Lab 6: Processing

In this lab, you are going to work on Processing, then Arduino, and then Processing and Arduino together. Through the lab, you’ll expand your use of capacitive sensors, practice serial communication, and learn more about Processing’s capabilities.


1. Complete this short Processing Overview.

2. Poke through the tutorials on Look for ones that interest you. (If you’re like me, this will probably make you think — “Oh! So this is how so-and-so made that graphic.”)


3. If you didn’t finish the Tiny Piano exercise in class, download my code from bSpace under Resources > Lab 6 Code and look it over.

There’s a few choices I made in my code that may be different from your code. For example, I created the function detectCapSense. It’s not really necessary —  I just wanted to keep loop() as clean as possible.  Also, I chose to store the sensor values in an array. You could store them as integers. It’s just personal style.

I used this code as the starting point for arduino_capsense_controller.ino, which you’ll use in this lab.

4. I made you a game. The code is also available on  bSpace under Resources > Lab 6 Code. Please download it, and then set up your Arduino for capacitive sensing, if it’s not already (the same setup you had in class).

5. Upload arduino_capsense_controller.ino onto your Arduino. Run it. Check your serial monitor to make sure that your capacitive sensors are working. When you’re done, close your serial monitor.

Processing + Arduino

6. Now connect Arduino to Processing. To make sure the connection is working correctly, use the exact same sketch that you used in Lab 4 when you printed “Hello World” with Arduino, and then accessed that “Hello World” with Processing.  I called this sketch processing_readstring.pde on bSpace.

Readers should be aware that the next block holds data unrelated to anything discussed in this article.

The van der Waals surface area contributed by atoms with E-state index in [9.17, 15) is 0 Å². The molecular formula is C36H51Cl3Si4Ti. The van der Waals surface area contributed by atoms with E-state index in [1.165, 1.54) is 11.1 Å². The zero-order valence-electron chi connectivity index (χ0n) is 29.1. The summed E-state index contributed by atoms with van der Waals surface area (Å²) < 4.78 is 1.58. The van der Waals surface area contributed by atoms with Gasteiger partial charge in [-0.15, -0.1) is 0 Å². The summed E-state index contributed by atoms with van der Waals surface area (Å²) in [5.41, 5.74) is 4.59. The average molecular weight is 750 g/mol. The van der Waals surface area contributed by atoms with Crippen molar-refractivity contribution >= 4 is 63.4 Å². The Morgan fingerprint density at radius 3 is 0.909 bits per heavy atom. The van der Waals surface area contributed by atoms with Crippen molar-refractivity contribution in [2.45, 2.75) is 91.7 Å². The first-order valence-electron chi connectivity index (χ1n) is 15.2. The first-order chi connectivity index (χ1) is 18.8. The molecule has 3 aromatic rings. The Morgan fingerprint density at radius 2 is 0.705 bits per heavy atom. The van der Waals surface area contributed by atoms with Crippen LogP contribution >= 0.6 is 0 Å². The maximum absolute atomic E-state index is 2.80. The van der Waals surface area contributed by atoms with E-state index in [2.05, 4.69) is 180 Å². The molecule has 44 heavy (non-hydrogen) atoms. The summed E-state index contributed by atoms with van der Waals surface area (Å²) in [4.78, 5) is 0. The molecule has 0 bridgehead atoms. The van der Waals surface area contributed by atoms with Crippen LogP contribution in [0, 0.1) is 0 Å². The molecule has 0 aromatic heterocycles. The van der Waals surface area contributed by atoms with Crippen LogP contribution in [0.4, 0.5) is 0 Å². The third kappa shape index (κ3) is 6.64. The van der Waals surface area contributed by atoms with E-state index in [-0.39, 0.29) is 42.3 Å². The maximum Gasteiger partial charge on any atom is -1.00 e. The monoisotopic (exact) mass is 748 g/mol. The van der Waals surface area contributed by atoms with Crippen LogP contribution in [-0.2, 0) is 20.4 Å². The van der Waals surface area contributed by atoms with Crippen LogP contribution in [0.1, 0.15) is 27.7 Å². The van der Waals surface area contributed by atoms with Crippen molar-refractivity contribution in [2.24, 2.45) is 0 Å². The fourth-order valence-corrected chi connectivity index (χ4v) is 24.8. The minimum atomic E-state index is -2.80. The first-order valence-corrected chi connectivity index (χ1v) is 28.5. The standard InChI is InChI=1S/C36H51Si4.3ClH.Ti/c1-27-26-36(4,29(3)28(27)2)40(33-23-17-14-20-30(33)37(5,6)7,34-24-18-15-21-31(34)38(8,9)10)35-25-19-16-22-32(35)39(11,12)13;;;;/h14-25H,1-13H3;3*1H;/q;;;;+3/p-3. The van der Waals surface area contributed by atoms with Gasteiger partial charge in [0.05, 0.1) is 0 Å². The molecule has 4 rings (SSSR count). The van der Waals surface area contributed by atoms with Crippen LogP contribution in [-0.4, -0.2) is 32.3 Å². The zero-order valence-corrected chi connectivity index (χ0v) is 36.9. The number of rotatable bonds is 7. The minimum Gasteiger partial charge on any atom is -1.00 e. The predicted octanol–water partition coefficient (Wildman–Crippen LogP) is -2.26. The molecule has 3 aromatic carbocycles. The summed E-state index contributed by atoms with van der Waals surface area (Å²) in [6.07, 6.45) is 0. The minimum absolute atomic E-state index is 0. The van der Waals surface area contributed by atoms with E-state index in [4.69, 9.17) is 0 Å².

Run processing_readstring.pde. You should see the same numbers that you saw before on your Arduino serial monitor streaming across the Processing serial monitor.

In the image below you see 0,0. If I were touching one of the sensors, there would be a number in the right or left position. For example, 0,60.


If it’s not working, make sure that you are connected to the correct serial port (this will more than likely be the same one you used in Lab 4).  My sketch uses portName = Serial.list()[1] because that is the appropriate port for my computer — update it to work with yours.

7. Now you know that your sensors are working and you are connected to Processing.

Keep your Arduino code going, but stop the previous Processing sketch.  Now run processing_capsense_game.pde. Don’t forget to update the port number — look for portName = Serial.list()[1] .

Use your sensors to control the ball.  So exciting!

8. Actually, this game is lame. Please make it better.

  • Add two more sensors, so you can move the ball up and left, in addition to down and right. (Note that you don’t need alligator clips — you can just touch the end of the wire directly or use a paper clip without plastic coating.)
  • Make 4 additional improvements to the Processing side of the game. You pick what they are.

To see how it’s possible to expand the Processing interface quite a bit, you might derive some inspiration from the example of making your own game of Pong available here.  This is not exactly pretty, since it’s a replica of a 1970s arcade game, but even so, Pong is popular.

Here’s a fancier example of Pong in action:

In general, there are many, many Processing tutorials available online. There is also example code included with the Processing IDE under File > Examples. These examples are pretty fun. They’re also almost entirely self-contained, so you just need to open one, hit Run, and then watch it do its thing.

9. Please upload to bSpace:

  • A paragraph or two explaining what changes you made to the game. (4 points)
  • Your updated Arduino and Processing code. (8 points)
  • A video showing your revised game in action. (8 points)

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